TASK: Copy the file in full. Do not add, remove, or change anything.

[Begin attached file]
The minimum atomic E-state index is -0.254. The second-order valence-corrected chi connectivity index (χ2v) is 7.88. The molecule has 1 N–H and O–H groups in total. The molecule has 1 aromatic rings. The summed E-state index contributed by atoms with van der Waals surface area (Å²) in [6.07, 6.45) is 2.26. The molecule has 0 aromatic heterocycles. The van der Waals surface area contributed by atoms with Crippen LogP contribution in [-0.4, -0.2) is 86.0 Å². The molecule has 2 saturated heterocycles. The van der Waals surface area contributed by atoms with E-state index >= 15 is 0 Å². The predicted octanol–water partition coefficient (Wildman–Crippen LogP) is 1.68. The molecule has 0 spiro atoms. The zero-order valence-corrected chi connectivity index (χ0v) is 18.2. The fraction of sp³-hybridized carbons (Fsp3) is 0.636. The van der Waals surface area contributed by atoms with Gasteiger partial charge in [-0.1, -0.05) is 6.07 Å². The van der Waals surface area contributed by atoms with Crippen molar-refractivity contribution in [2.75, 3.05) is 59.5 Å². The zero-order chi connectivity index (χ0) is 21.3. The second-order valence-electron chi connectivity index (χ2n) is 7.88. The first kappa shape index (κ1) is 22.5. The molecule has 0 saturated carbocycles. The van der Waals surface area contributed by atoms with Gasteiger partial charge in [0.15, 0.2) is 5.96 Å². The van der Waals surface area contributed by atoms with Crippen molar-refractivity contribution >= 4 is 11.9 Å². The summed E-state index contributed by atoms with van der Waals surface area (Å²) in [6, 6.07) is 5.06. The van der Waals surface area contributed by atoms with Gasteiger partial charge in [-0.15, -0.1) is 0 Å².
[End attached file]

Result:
The minimum atomic E-state index is -0.254. The second-order valence-corrected chi connectivity index (χ2v) is 7.88. The molecule has 1 N–H and O–H groups in total. The molecule has 1 aromatic rings. The summed E-state index contributed by atoms with van der Waals surface area (Å²) in [6.07, 6.45) is 2.26. The molecule has 0 aromatic heterocycles. The van der Waals surface area contributed by atoms with Crippen LogP contribution in [-0.4, -0.2) is 86.0 Å². The molecule has 2 saturated heterocycles. The van der Waals surface area contributed by atoms with E-state index >= 15 is 0 Å². The predicted octanol–water partition coefficient (Wildman–Crippen LogP) is 1.68. The molecule has 0 spiro atoms. The zero-order valence-corrected chi connectivity index (χ0v) is 18.2. The fraction of sp³-hybridized carbons (Fsp3) is 0.636. The van der Waals surface area contributed by atoms with Gasteiger partial charge in [-0.1, -0.05) is 6.07 Å². The van der Waals surface area contributed by atoms with Crippen molar-refractivity contribution in [2.75, 3.05) is 59.5 Å². The zero-order chi connectivity index (χ0) is 21.3. The second-order valence-electron chi connectivity index (χ2n) is 7.88. The first kappa shape index (κ1) is 22.5. The molecule has 0 saturated carbocycles. The van der Waals surface area contributed by atoms with Gasteiger partial charge in [0.15, 0.2) is 5.96 Å². The van der Waals surface area contributed by atoms with Crippen molar-refractivity contribution >= 4 is 11.9 Å². The summed E-state index contributed by atoms with van der Waals surface area (Å²) in [6, 6.07) is 5.06. The van der Waals surface area contributed by atoms with Gasteiger partial charge in [-0.15, -0.1) is 0 Å².